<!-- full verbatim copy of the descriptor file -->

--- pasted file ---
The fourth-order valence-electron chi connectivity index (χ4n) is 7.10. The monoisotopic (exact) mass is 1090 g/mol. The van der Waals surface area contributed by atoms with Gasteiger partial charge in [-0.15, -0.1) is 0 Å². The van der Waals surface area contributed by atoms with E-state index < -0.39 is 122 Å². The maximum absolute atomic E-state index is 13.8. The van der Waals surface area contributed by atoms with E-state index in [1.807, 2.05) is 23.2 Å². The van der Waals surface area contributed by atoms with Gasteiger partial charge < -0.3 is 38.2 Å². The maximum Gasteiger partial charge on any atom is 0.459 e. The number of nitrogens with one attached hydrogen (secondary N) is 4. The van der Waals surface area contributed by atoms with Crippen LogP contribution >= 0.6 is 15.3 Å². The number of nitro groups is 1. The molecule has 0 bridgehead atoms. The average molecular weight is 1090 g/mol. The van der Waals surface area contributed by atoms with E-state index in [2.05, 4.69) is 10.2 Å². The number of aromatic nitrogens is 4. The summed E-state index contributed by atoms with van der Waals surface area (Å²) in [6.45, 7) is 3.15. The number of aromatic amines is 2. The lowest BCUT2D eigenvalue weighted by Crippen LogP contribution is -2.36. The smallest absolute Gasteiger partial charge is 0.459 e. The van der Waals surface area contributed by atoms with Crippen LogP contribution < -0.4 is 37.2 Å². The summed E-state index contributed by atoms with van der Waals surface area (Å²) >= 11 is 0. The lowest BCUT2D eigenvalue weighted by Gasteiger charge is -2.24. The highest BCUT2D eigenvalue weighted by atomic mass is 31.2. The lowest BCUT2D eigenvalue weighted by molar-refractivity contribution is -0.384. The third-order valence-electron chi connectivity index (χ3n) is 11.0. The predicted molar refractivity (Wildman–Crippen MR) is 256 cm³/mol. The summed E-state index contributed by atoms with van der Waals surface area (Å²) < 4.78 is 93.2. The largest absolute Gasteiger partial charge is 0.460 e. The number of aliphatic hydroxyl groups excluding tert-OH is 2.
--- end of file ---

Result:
The fourth-order valence-electron chi connectivity index (χ4n) is 7.10. The monoisotopic (exact) mass is 1090 g/mol. The van der Waals surface area contributed by atoms with Gasteiger partial charge in [-0.15, -0.1) is 0 Å². The van der Waals surface area contributed by atoms with E-state index < -0.39 is 122 Å². The maximum absolute atomic E-state index is 13.8. The van der Waals surface area contributed by atoms with E-state index in [1.807, 2.05) is 23.2 Å². The van der Waals surface area contributed by atoms with Gasteiger partial charge < -0.3 is 38.2 Å². The maximum Gasteiger partial charge on any atom is 0.459 e. The number of nitrogens with one attached hydrogen (secondary N) is 4. The van der Waals surface area contributed by atoms with Crippen LogP contribution >= 0.6 is 15.3 Å². The number of nitro groups is 1. The molecule has 0 bridgehead atoms. The average molecular weight is 1090 g/mol. The van der Waals surface area contributed by atoms with E-state index in [2.05, 4.69) is 10.2 Å². The number of aromatic nitrogens is 4. The summed E-state index contributed by atoms with van der Waals surface area (Å²) in [6.45, 7) is 3.15. The number of aromatic amines is 2. The lowest BCUT2D eigenvalue weighted by Crippen LogP contribution is -2.36. The smallest absolute Gasteiger partial charge is 0.459 e. The van der Waals surface area contributed by atoms with Crippen LogP contribution < -0.4 is 37.2 Å². The summed E-state index contributed by atoms with van der Waals surface area (Å²) >= 11 is 0. The lowest BCUT2D eigenvalue weighted by Gasteiger charge is -2.24. The highest BCUT2D eigenvalue weighted by atomic mass is 31.2. The lowest BCUT2D eigenvalue weighted by molar-refractivity contribution is -0.384. The third-order valence-electron chi connectivity index (χ3n) is 11.0. The predicted molar refractivity (Wildman–Crippen MR) is 256 cm³/mol. The summed E-state index contributed by atoms with van der Waals surface area (Å²) < 4.78 is 93.2. The largest absolute Gasteiger partial charge is 0.460 e. The number of aliphatic hydroxyl groups excluding tert-OH is 2.